By a 51-48 vote, the Senate just set aside an effort to reverse the Obama administration's policy requiring most employers to provide health insurance plans that cover the cost of women's contraception methods.

The so-called Blunt amendment (because it was proposed by Sen. Roy Blunt, R-Mo.) "would have allowed employers and insurers to opt out of portions of the president's health care law they found morally objectionable," as The Associated Press puts it.

As NPR's Rob Stein has reported, the administration's position has sparked criticism from those who say it infringes on religious freedom by forcing some businesses and organizations with religious affiliations to do something that violates their beliefs.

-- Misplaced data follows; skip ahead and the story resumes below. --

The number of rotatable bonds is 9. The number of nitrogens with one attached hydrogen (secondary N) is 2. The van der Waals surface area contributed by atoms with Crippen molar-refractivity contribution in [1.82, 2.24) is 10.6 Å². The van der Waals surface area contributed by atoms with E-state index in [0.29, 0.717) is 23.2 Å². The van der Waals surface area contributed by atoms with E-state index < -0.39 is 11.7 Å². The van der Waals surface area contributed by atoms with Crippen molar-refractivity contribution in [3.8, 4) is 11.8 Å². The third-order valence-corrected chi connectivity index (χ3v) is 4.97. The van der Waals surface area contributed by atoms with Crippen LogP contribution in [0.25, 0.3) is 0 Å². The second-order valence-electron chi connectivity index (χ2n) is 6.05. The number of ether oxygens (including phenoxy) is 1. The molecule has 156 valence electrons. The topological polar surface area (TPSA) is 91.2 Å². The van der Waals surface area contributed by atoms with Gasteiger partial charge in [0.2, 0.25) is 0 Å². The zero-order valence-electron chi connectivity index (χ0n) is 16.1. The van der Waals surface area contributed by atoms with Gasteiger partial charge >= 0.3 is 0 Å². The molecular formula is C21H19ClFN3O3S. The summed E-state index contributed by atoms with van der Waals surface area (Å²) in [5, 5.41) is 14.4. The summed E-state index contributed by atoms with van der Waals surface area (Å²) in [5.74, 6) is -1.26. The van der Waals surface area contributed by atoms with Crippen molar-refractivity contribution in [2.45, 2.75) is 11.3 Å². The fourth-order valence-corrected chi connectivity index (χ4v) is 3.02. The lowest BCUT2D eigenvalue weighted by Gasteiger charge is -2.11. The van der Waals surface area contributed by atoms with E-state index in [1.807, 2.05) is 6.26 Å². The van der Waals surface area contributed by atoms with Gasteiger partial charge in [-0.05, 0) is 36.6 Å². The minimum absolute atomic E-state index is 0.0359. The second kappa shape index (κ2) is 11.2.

But proponents say women's access to contraceptive services needs to be protected — and that the way the policy has been structured, to have insurance companies provide the coverage directly to employees without forcing the employers to pay for it — protects the institutions' rights as well. Also, "there is an exception for churches that may oppose contraception," NPR's Scott Horsley has reported.

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